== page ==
At times Obama seems to embody the worst characteristics of the Left — near comical moral equivalence, indifference to human rights, and a willingness to disregard America’s stature as the world’s leading democracy. Add in some jaw-dropping egotism and you have a scene like this:
President Obama said Sunday that the United States is still “working on” democracy and a top aide said he has taken “historic steps” to improve democracy in the United States during his time in office. The remarks came as Obama met with Kazakh President Nursultan Nazarbayev — one of the U.S. president’s many meetings with world leaders ahead of this week’s nuclear summit.
Kazakhstan, which has been touting its record on combating nuclear proliferation, is a key player in the NATO supply network to Afghanistan and currently heads the Organization of Security and Cooperation in Europe (OSCE).
Some observers see a conflict between Kazakhstan’s chairmanship of the 56-nation OSCE, which plays an important role in monitoring elections in emerging democracies, and its own widely criticized human rights record.
But if the Obama administration saw any disconnect, it kept its criticism to itself.
“In connection with the OSCE, the presidents had a very lengthy discussion of issues of democracy and human rights,” NSC senior director Mike McFaul said on a conference call with reporters Sunday. “Both presidents agreed that you don’t ever reach democracy; you always have to work at it. And in particular, President Obama reminded his Kazakh counterpart that we, too, are working to improve our democracy.” …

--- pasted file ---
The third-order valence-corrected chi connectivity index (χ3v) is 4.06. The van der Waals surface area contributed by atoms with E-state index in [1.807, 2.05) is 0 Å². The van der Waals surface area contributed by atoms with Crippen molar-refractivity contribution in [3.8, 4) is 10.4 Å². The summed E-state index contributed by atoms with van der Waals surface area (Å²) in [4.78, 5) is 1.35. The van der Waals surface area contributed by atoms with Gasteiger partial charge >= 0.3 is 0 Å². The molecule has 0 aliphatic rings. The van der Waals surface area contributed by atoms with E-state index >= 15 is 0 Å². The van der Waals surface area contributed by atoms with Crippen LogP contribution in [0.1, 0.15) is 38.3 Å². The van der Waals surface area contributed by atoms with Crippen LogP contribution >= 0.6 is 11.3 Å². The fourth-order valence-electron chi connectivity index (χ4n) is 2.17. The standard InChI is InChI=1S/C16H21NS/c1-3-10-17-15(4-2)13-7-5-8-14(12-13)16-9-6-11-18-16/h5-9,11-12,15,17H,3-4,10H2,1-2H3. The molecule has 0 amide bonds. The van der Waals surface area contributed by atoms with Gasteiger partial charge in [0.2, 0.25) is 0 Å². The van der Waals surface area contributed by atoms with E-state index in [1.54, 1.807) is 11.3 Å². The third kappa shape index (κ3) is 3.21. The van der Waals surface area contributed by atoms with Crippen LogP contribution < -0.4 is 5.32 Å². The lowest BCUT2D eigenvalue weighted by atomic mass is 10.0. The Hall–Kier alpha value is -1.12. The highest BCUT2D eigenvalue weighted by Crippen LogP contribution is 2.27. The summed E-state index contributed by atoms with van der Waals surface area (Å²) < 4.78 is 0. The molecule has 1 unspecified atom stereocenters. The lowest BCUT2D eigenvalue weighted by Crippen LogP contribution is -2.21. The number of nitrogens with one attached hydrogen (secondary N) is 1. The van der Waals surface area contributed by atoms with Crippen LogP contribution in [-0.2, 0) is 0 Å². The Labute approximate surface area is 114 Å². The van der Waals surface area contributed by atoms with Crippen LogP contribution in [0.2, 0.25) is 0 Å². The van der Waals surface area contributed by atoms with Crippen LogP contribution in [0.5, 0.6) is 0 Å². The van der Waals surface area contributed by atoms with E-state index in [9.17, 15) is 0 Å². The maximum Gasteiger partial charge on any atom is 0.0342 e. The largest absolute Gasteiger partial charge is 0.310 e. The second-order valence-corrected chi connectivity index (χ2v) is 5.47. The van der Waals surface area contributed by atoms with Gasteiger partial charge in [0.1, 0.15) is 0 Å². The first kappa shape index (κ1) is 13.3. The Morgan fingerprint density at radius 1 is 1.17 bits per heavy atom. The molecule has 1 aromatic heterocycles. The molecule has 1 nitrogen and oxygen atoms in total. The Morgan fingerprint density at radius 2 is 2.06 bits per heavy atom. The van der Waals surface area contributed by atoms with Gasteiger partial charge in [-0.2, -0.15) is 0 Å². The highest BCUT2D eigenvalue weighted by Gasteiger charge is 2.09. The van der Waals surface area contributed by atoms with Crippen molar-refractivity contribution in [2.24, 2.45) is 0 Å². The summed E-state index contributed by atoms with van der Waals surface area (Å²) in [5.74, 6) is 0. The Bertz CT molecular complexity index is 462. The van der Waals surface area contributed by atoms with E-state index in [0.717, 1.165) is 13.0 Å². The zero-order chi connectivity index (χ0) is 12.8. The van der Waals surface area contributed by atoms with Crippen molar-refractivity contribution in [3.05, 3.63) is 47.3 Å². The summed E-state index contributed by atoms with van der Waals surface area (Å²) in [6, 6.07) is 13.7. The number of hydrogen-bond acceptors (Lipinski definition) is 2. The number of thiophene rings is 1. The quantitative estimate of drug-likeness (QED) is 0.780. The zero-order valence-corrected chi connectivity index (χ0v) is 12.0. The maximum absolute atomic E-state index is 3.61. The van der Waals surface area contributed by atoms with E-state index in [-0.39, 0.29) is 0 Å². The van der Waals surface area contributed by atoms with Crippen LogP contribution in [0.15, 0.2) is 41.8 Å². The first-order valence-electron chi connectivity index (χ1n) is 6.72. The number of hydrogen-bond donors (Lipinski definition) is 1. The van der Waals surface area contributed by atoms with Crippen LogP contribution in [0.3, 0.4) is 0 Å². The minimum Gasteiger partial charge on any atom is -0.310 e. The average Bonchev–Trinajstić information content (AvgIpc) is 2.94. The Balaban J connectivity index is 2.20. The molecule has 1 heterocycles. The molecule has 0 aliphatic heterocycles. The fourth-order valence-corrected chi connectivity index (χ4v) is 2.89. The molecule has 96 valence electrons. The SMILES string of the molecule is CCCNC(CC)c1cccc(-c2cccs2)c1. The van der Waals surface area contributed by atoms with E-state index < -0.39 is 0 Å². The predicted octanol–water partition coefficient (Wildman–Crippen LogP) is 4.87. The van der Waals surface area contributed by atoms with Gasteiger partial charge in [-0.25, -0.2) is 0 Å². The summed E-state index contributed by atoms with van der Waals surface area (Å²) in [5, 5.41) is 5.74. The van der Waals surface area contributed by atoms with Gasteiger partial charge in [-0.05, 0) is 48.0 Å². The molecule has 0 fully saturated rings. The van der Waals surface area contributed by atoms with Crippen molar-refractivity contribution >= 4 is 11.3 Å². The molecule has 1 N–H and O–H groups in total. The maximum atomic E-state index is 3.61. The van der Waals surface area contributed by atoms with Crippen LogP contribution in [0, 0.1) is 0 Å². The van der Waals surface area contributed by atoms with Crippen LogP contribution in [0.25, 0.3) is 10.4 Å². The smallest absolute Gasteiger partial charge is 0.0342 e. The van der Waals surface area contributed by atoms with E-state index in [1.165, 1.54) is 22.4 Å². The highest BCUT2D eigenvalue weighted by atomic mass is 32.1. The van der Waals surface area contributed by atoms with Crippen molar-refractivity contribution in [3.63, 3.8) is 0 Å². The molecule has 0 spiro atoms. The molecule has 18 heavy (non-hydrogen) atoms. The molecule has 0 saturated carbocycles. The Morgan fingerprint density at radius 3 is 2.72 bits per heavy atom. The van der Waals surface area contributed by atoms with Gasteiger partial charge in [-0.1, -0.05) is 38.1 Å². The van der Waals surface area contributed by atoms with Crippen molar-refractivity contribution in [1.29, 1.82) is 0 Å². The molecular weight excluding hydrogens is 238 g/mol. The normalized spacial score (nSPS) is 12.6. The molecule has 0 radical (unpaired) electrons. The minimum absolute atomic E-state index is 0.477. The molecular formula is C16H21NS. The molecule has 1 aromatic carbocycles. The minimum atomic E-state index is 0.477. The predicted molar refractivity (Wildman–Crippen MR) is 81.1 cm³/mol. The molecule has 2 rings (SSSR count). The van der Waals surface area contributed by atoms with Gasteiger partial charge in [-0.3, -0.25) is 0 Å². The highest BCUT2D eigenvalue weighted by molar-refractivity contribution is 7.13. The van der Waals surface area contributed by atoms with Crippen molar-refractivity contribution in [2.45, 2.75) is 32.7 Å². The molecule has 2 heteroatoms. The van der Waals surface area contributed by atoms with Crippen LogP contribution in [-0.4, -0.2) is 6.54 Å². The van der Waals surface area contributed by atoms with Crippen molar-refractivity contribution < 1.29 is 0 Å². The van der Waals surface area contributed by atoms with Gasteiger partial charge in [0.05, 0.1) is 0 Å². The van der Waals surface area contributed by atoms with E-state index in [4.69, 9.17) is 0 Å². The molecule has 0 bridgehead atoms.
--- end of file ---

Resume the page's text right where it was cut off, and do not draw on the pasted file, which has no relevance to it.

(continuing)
“You seemed to be suggesting there was some equivalence between their issues of democracy and the United States’ issues, when you said that President Obama assured him that we, too, are working on our democracy,” [Wall Street Journal reporter Jonathan]Weisman said. “Is there equivalence between the problems that President Nazarbayev is confronting and the state of democracy in the United States?”
“Absolutely not. … There was no equivalence meant whatsoever,” McFaul said. “[Obama’s] taken, I think, rather historic steps to improve our own democracy since coming to office here in the United States.”
This is astounding in several respects. First lumping the U.S. in with Kazakhstan has to be a new low (high) in moral obtuseness. As the report notes:
The State Department’s own 2009 human rights report on Kazakhstan reported widespread human rights violations, including severe limits on citizens’ rights to change their government; detainee and prisoner torture and other abuse; unhealthy prison conditions; arbitrary arrest and detention; lack of an independent judiciary; restrictions on freedom of speech, the press, assembly, and association; and pervasive corruption, especially in law enforcement and the judicial system.
Freedom House’s 2010 world survey declared Kazakhstan “not free” and said, “Kazakhstan holds the chairmanship of the OSCE for the year 2010 despite a record of fraudulent elections and repression of independent critics in the media and civil society — behavior that only grew worse as 2010 approached.”
The latest Human Rights Watch report on Kazakhstan was entitled, “An atmosphere of quiet repression.”
Furthermore, what has Obama done that qualifies as historic steps to improve our own democracy? I’m stumped to think of a single thing. Great transparency? Hmm. Haven’t seen that in the health-care legislative process of elsewhere. Toleration and civility for the opposition? Puhleez. Does Obama regard his own presidency as some historic leap forward for American democracy? Apparently so, a troubling sign that his narcissism continues to grow by leaps and bounds.